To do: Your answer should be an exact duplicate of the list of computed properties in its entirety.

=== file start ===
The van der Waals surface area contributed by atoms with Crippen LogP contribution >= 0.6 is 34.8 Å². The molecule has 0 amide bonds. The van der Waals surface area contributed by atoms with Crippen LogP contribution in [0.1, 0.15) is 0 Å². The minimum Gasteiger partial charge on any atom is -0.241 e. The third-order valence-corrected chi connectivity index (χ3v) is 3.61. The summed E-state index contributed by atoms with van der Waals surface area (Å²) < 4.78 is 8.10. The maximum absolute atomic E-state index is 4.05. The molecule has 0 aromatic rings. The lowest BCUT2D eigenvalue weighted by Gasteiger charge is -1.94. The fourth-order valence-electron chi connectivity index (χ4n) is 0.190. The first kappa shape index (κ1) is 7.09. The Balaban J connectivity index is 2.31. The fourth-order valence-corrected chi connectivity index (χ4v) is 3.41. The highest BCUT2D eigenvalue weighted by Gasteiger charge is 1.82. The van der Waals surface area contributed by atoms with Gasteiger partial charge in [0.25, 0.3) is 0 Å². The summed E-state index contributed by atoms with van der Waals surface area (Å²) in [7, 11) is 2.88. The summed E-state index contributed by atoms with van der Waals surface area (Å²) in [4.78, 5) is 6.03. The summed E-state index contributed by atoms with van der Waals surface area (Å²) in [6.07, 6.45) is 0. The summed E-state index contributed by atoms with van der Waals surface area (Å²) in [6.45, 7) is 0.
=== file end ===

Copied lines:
The van der Waals surface area contributed by atoms with Crippen LogP contribution >= 0.6 is 34.8 Å². The molecule has 0 amide bonds. The van der Waals surface area contributed by atoms with Crippen LogP contribution in [0.1, 0.15) is 0 Å². The minimum Gasteiger partial charge on any atom is -0.241 e. The third-order valence-corrected chi connectivity index (χ3v) is 3.61. The summed E-state index contributed by atoms with van der Waals surface area (Å²) < 4.78 is 8.10. The maximum absolute atomic E-state index is 4.05. The molecule has 0 aromatic rings. The lowest BCUT2D eigenvalue weighted by Gasteiger charge is -1.94. The fourth-order valence-electron chi connectivity index (χ4n) is 0.190. The first kappa shape index (κ1) is 7.09. The Balaban J connectivity index is 2.31. The fourth-order valence-corrected chi connectivity index (χ4v) is 3.41. The highest BCUT2D eigenvalue weighted by Gasteiger charge is 1.82. The van der Waals surface area contributed by atoms with Gasteiger partial charge in [0.25, 0.3) is 0 Å². The summed E-state index contributed by atoms with van der Waals surface area (Å²) in [7, 11) is 2.88. The summed E-state index contributed by atoms with van der Waals surface area (Å²) in [4.78, 5) is 6.03. The summed E-state index contributed by atoms with van der Waals surface area (Å²) in [6.07, 6.45) is 0. The summed E-state index contributed by atoms with van der Waals surface area (Å²) in [6.45, 7) is 0.